[USER=“69”]Doctor Ergot[/USER] ‘Show/Hide’ does not simplify the UE4 engine or ‘cut it in half’, it does not shrink the engine whatsoever, and does not need to be used. Your proving me right by not actually reading my post. An overabundance of information causes people to start scim-scanning everything.

What? Are you kidding me! have you played a game in your life? Game Design 101 involves giving the player a few things to work with and gradually adding to that as the game progresses. As for those other apps, they should take this idea for themselves.

The education of software needs to become completely integrated into the software. I really despise the disconnect between the two that currently exists.

Then what you’re asking for already exists in 4.24 with Save/Load/Import layouts, users just have to start making and sharing them… :

[USER=“434”]BrUnO XaVIeR[/USER] Thanks for the tip. I will investigate it.

Looked into ‘Layouts’ and that is definitely not going to do what I want it to do, unless I became an engine developer and developed the thing, but I am not an engine developer. Show/Hide needs to work at the programming level to make the complexity of UE4 Showable and Hidable. Show/Hide would probably need to be developed by a UE4 expert, because through masking the engine could become nonfunctional.

Two birds with one stone, if Epic took this project it would give them the opportunity to fix the Show/Hide bug the engine has in Visual Studio.

Please, don’t go in weird pseudo-personal questions which sound harsh. Especially that comparison to the video game isn’t correct in my opinion. And I’ll propose a different solution at the end of the post.

First, it’s important to note that hiding anything from the interface doesn’t explain anything to the user. A default Unreal’s view doesn’t show to much. It’s already much less intimidating than 3D creation tool or programming IDE.

I could simply reply to your question “have you used a web browser in your life?” or “have you used Windows?”. There are a lot of tools and options in all of them, the user isn’t forced to learn all of them.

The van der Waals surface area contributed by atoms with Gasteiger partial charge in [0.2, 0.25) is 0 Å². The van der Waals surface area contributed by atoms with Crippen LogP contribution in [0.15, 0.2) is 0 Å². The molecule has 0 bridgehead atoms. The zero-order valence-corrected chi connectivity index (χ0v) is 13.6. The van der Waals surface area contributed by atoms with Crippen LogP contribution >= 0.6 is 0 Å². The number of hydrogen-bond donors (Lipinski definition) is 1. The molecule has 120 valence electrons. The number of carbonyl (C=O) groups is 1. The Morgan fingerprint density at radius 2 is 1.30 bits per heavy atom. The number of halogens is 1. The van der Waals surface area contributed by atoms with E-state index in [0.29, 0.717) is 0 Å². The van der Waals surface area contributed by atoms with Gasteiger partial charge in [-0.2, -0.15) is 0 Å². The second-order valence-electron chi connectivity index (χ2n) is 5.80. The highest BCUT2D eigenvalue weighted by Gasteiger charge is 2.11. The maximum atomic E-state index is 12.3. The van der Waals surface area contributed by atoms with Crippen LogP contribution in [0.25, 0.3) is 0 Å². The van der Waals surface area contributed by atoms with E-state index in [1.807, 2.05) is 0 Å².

Do Windows users start from checking what all tools do or they focus on basic actions and ask people about new things?
The same goes for any professional tool. Nobody force anybody to go and open every kind of editor and use it, learn it.

There are literally a few widows that anybody needs to learn right away: viewport, content browser, scene outliner, modes. And Details panel of anything in the engine. Just use basic things and open new ones gradually.

There are very simple project templates.
There are big (and sometimes awfully colorful) buttons for important things like “add component” or “content browser”.

There’s an in-editor tutorial mechanism that perhaps could be updated to guide a newcomer? Or maybe there should few specialized tutorial paths: for designers, artists, animators, programmers, etc. And every one of them guiding a person through different windows and explaining how basic things are connected? And that would be a proper solution?
This is how web tools and mobile apps explain themselves to the new user. They don’t hide necessarily stuff, they guide through basics.

That tutorial mechanism is something I have wanted to see developed for a long time. I was discussing a design similar to this in another forum, it was basically just a glorified keylogger with optional windows between actions that would be used to show people how to do things and would also be great for sales and debugging. In theory it would work very well with Show/Hide. I have been surprised that this powerful technology has been completely ignored by Epic. It should be used to develop a comprehensive education solution. I guess their attention is where their money is coming from, experienced programmers on larger teams.

I am unhappy with the brute force approach epic has taken towards education. I want to see Epic get smart on the subject rather than stuff the internet with mountains of videos. Your game developers Epic! Get interactive!